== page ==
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The Attributes of Effective Field Staff in Wilderness Programs: Changing Youths’ Perspectives of Being “Cool”

Stacy Taniguchi, Mark Widmer, Mathew Duerden, Christijan Draper


This qualitative study examines the perceived influence of field staff on youth participating in a wilderness therapy program. The program, called Camp WILD, was designed for disadvantaged youth who were at risk of academic and social failure. Thirty-five youth who had completed a 2-week program were asked to take part in the study. Structured interviews focusing on the benefits of participation were conducted with each participant. Interview content was examined for counselor-based factors that made the experience beneficial for the participants. Constant comparison analysis of results revealed eight key counselor attributes: (a) ambitious, (b) service oriented, (c) hard working, (d) possessed identified goals, (e) interest in others, (f) unselfish with their time, (g) fun loving, and (h) a sense of perceived freedom to accomplish whatever they wanted to do. Findings suggest important implications for therapeutic recreation practitioners in all settings. These implications are discussed.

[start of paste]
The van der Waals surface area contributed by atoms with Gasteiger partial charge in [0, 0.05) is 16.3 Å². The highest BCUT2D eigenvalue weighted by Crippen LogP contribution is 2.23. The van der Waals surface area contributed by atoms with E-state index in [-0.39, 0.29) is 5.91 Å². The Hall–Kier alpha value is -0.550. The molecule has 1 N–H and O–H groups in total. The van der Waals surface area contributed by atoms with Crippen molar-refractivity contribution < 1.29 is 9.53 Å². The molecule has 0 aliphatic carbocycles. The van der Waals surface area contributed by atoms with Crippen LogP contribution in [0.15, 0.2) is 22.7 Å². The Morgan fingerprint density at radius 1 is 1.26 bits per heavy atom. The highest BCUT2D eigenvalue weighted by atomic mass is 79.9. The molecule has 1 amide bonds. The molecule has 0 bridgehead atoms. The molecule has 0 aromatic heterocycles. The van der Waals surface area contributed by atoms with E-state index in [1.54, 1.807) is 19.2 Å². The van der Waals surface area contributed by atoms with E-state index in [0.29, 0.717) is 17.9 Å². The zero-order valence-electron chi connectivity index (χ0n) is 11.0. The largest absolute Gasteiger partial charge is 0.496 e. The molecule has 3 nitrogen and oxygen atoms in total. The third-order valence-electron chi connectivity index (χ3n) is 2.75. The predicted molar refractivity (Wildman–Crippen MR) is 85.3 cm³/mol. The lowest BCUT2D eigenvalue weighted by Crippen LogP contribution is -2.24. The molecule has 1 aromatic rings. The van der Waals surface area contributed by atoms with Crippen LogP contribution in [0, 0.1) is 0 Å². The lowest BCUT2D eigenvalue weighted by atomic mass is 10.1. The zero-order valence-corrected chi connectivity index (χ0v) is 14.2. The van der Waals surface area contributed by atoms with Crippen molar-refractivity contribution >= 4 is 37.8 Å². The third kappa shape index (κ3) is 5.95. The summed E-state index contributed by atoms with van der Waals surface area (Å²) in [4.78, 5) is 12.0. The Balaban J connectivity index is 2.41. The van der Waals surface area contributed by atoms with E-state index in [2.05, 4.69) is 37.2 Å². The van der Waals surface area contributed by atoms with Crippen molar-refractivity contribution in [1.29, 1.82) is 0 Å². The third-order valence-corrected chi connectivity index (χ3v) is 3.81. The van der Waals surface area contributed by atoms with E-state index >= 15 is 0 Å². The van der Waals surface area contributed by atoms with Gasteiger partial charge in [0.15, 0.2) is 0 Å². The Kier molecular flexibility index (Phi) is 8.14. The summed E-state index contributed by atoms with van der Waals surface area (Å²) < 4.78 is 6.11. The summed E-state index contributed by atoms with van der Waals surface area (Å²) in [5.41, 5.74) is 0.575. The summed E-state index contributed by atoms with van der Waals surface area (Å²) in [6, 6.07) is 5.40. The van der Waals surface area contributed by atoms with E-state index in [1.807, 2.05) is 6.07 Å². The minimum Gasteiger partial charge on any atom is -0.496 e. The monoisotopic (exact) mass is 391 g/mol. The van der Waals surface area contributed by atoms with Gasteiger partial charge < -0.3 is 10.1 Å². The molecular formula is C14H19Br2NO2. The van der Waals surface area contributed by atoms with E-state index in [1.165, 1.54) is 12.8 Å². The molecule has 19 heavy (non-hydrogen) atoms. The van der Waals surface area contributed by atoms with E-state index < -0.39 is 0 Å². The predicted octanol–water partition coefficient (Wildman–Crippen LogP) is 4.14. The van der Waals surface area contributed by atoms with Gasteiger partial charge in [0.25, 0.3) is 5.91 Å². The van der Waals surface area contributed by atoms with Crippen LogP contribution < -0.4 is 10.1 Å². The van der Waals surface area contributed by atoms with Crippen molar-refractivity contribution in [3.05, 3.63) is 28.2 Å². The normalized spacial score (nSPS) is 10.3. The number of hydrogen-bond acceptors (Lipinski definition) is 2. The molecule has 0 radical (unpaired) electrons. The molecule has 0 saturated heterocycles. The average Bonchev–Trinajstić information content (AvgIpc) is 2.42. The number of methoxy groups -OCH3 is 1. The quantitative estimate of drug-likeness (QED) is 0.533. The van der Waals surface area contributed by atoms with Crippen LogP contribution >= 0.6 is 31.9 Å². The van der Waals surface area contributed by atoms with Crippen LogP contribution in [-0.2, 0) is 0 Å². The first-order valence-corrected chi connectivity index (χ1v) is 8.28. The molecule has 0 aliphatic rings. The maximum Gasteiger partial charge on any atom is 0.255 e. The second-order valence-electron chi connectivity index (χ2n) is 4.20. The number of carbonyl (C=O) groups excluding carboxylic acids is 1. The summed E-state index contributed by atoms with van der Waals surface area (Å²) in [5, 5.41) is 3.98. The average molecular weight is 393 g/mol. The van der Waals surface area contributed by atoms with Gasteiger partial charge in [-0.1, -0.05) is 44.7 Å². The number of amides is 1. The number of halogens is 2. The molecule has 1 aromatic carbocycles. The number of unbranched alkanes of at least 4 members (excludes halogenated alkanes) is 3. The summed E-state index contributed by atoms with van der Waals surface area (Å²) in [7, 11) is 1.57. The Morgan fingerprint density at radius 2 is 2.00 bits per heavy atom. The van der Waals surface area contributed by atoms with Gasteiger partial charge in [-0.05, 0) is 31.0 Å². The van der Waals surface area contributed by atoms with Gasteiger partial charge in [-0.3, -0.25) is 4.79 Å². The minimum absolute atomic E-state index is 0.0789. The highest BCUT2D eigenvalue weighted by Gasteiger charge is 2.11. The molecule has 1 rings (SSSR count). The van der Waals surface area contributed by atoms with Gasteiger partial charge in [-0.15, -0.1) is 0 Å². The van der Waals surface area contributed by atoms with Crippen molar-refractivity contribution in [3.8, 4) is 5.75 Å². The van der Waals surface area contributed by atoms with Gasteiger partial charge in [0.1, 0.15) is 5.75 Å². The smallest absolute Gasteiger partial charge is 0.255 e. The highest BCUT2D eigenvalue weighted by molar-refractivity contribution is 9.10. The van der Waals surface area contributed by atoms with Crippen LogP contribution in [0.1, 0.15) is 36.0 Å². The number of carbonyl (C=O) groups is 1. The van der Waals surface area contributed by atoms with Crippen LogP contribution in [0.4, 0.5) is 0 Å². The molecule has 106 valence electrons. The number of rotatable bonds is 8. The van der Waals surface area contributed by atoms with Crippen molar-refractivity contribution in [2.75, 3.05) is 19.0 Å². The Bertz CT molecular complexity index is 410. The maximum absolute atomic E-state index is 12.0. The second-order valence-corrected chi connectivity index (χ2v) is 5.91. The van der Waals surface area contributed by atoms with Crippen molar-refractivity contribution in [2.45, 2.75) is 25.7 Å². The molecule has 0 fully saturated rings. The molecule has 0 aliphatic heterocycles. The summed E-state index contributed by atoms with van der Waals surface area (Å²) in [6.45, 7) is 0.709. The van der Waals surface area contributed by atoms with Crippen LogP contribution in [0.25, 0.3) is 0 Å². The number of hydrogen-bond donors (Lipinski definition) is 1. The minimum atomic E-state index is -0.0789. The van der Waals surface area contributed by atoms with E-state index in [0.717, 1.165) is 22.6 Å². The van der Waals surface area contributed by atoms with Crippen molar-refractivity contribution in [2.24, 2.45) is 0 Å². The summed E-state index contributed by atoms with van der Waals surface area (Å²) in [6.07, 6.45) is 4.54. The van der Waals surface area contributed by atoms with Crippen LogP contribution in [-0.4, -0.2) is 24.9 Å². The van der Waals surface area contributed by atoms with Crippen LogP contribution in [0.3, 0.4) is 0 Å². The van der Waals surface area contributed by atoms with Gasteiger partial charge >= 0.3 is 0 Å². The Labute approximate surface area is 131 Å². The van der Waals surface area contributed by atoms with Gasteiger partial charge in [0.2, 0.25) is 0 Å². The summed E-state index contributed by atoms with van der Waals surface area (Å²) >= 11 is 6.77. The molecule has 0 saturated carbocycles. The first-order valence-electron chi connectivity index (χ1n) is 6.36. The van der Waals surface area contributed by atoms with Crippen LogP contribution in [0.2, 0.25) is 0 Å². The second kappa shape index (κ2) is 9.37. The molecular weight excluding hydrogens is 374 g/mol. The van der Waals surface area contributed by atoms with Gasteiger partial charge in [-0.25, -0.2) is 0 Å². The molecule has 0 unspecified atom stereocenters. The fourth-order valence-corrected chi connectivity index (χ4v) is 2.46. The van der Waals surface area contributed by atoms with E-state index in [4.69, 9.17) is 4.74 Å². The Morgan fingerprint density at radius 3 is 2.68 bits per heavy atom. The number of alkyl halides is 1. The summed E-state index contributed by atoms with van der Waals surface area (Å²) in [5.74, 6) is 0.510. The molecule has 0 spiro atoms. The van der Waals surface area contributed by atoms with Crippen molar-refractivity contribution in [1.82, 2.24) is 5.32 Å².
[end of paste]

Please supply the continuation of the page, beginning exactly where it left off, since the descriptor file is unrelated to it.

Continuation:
Wilderness Therapy, Camp Field Staff, Therapeutic Recreation, Youth Development

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